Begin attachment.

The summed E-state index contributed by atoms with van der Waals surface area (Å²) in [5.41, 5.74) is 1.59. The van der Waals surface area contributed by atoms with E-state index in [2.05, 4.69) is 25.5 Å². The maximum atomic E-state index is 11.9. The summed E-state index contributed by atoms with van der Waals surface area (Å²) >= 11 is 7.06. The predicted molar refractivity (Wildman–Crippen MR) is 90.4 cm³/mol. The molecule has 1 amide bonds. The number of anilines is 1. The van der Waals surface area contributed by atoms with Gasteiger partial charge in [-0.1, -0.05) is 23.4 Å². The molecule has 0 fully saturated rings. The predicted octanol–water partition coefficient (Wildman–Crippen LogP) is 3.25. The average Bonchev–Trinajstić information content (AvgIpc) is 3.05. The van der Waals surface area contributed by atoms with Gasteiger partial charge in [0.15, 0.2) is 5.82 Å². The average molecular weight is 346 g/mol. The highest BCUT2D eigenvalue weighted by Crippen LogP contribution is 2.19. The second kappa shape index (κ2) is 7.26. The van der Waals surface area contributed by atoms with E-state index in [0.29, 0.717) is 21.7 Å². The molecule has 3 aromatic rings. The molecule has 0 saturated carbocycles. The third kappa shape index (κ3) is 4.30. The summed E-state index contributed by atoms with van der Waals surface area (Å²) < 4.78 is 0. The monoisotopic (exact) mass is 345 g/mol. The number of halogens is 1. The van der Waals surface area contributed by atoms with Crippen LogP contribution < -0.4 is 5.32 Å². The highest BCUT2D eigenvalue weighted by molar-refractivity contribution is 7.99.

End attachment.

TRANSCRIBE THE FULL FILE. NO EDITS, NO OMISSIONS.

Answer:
The summed E-state index contributed by atoms with van der Waals surface area (Å²) in [5.41, 5.74) is 1.59. The van der Waals surface area contributed by atoms with E-state index in [2.05, 4.69) is 25.5 Å². The maximum atomic E-state index is 11.9. The summed E-state index contributed by atoms with van der Waals surface area (Å²) >= 11 is 7.06. The predicted molar refractivity (Wildman–Crippen MR) is 90.4 cm³/mol. The molecule has 1 amide bonds. The number of anilines is 1. The van der Waals surface area contributed by atoms with Gasteiger partial charge in [-0.1, -0.05) is 23.4 Å². The molecule has 0 fully saturated rings. The predicted octanol–water partition coefficient (Wildman–Crippen LogP) is 3.25. The average Bonchev–Trinajstić information content (AvgIpc) is 3.05. The van der Waals surface area contributed by atoms with Gasteiger partial charge in [0.15, 0.2) is 5.82 Å². The average molecular weight is 346 g/mol. The highest BCUT2D eigenvalue weighted by Crippen LogP contribution is 2.19. The second kappa shape index (κ2) is 7.26. The van der Waals surface area contributed by atoms with E-state index in [0.29, 0.717) is 21.7 Å². The molecule has 3 aromatic rings. The molecule has 0 saturated carbocycles. The third kappa shape index (κ3) is 4.30. The summed E-state index contributed by atoms with van der Waals surface area (Å²) < 4.78 is 0. The monoisotopic (exact) mass is 345 g/mol. The number of halogens is 1. The van der Waals surface area contributed by atoms with Crippen LogP contribution < -0.4 is 5.32 Å². The highest BCUT2D eigenvalue weighted by molar-refractivity contribution is 7.99.